Monday, October 20, 2008
The roots of love grow all around
My main claim to R&R fame is the Gold Record I got with the Four Tops. Well, I didn't actually get the Gold Record, somebody has to pay for the thing and neither the label, the record company nor the studio was going to shell out the bucks for someone (that's me!) whose album credit was 'additional engineering.' And I never thought it was worth the money for the ego boost. And it was by accident.
Here's how it happened: I was a studio manager & chief engineer in Las Vegas and the Tops were performing in town. They needed to record final vocals on an album so The Producer of these tracks came to town with his engineer to record in my studio.
The first day we set up for vocals and playback. The Producer's engineer was really great, understood he wasn't in a world-class studio, but that we had good equipment, (3M 24 track, custom API EQ & fader console, LA2A compressors and vintage Neumann 87 & 47 tube mics ... for you audio geeks.)
I was happy to be 2nd engineer. The Producer and his engineer had worked together a lot. The Producer was world renowned as a musician, songwriter & producer and I counted myself lucky just to do a 2nd engineer's work and learn from the masters.
We all knew going in that the Tops would be recording late after their show. What we didn't know was that The Producer's engineer would get food poisoning that first night. (hint: never eat shrimp in the desert!)
The next night it's just The Producer, the Four Tops and me. The studio in LA had sent a 24 track, 2" reel with a rough mix of the music on the first 2 tracks, SMPTE time code on the 24th track, and all the tracks in the middle for vocals. Laid down twice.
For 4 nights we recorded, and re-recorded the lead and BG vocals. The background vocals took awhile because The Producer wanted them all gathered around the same mic for that tight street corner harmony sound. And he was right. All Four Tops sang in harmony for the BG vocals, but Obie (bass vocal) was so strong we did several takes asking him to step back further and further from the mic so the vocal harmonys seemed balanced. (Even then he just came soaring thru, it was lovely.)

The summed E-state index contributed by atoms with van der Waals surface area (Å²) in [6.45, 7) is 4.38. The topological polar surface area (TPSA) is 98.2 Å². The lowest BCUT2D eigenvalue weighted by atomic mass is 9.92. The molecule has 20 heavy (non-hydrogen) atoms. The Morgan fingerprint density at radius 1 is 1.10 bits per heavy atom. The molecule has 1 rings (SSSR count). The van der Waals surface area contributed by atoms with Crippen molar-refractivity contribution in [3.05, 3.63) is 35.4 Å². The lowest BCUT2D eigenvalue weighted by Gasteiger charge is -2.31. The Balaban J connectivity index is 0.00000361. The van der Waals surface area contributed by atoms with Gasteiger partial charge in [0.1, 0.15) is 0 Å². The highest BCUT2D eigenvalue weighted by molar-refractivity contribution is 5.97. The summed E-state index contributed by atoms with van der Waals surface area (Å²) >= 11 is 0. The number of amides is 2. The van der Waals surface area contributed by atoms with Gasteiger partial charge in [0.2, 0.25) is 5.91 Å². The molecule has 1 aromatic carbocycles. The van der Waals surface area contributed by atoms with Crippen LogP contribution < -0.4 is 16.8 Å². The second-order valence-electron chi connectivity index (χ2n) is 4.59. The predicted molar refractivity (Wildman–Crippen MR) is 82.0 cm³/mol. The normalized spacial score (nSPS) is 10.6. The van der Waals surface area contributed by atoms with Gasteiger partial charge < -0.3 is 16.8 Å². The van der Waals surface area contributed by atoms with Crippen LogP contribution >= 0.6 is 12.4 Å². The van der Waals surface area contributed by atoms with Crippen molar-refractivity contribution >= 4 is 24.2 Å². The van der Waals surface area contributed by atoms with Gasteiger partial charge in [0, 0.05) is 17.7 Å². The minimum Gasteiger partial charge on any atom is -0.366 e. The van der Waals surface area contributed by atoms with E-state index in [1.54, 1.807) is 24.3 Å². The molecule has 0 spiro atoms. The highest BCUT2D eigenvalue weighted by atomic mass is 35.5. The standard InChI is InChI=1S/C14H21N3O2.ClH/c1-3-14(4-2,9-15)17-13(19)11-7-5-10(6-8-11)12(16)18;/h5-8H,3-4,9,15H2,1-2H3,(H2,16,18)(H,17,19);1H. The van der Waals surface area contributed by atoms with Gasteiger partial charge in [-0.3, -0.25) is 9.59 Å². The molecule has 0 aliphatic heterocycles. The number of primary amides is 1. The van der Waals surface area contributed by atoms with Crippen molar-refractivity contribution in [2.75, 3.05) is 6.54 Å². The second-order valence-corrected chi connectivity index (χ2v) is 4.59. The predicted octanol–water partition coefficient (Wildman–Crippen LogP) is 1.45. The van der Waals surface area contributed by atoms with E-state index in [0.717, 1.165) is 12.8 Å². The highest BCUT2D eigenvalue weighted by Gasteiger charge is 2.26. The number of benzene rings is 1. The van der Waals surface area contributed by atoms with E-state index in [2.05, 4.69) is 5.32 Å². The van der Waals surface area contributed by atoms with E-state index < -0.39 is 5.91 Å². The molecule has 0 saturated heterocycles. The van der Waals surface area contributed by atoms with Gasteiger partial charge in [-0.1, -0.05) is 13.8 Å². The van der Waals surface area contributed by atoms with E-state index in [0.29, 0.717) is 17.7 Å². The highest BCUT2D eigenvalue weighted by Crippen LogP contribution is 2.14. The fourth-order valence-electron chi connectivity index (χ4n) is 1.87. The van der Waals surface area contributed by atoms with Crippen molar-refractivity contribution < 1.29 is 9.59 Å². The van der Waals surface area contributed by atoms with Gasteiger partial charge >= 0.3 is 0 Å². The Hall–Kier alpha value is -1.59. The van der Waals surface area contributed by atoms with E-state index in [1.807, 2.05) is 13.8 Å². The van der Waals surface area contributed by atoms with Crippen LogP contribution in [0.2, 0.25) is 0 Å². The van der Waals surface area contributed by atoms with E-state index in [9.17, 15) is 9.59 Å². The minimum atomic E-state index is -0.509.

We nailed one chorus, which would be flown in for all the choruses, except for the chorus out. Then we recorded group and solo chorus out tracks to give the mixing engineers as many choices as possible.
The next two nights we did the lead vocal. Levi was so patient. He'd finish their performance at the showroom and then came in to the studio around 10-11 PM to cut his lead vocals.
Here's another one for the audio geeks: The Producer had me live mixing Levi's previous vocal tracks for Levi's inspiration on foldback while I was live mixing from different tracks for The Producer and punching in on new tracks for the lines The Producer wanted to keep. Considering we didn't have automation, that's a lot of fader & pot movement, not to mention the bright red 'launch' button I had to be ready to hit at any time.
What Levi heard in the studio, what we heard in the control room and what was recorded were very disparate, but as a technique for getting the best performance out of a singer it was inspiring. What wasn't inspiring was The Producer's barely disguised contempt for me and my studio.
It was a tough 4 days but working with gracious talent like Levi, Obie, Lawrence Payton and Duke Fakir made it worthwhile. The sessions ran long but the soul ran deep. Thanks for all the music and all the love guys.
Cross posted at VidiotSpeak